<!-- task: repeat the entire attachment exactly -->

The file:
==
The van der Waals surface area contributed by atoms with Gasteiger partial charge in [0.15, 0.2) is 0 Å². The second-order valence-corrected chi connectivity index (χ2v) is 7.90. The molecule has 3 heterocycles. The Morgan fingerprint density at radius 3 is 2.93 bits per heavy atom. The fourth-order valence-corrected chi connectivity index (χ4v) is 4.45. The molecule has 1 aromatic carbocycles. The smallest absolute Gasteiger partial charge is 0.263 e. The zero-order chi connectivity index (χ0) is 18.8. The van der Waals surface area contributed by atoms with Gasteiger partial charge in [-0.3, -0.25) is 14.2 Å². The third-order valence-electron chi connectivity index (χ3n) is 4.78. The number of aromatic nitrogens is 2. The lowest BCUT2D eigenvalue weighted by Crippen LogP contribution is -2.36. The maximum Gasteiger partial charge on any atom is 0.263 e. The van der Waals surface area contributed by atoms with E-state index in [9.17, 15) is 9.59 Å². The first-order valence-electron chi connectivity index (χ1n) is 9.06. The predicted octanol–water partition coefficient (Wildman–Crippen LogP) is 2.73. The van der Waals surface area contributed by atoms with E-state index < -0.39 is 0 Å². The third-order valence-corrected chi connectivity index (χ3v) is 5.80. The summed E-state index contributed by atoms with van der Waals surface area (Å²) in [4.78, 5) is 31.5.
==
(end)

The van der Waals surface area contributed by atoms with Gasteiger partial charge in [0.15, 0.2) is 0 Å². The second-order valence-corrected chi connectivity index (χ2v) is 7.90. The molecule has 3 heterocycles. The Morgan fingerprint density at radius 3 is 2.93 bits per heavy atom. The fourth-order valence-corrected chi connectivity index (χ4v) is 4.45. The molecule has 1 aromatic carbocycles. The smallest absolute Gasteiger partial charge is 0.263 e. The zero-order chi connectivity index (χ0) is 18.8. The van der Waals surface area contributed by atoms with Gasteiger partial charge in [-0.3, -0.25) is 14.2 Å². The third-order valence-electron chi connectivity index (χ3n) is 4.78. The number of aromatic nitrogens is 2. The lowest BCUT2D eigenvalue weighted by Crippen LogP contribution is -2.36. The maximum Gasteiger partial charge on any atom is 0.263 e. The van der Waals surface area contributed by atoms with E-state index in [9.17, 15) is 9.59 Å². The first-order valence-electron chi connectivity index (χ1n) is 9.06. The predicted octanol–water partition coefficient (Wildman–Crippen LogP) is 2.73. The van der Waals surface area contributed by atoms with E-state index < -0.39 is 0 Å². The third-order valence-corrected chi connectivity index (χ3v) is 5.80. The summed E-state index contributed by atoms with van der Waals surface area (Å²) in [4.78, 5) is 31.5.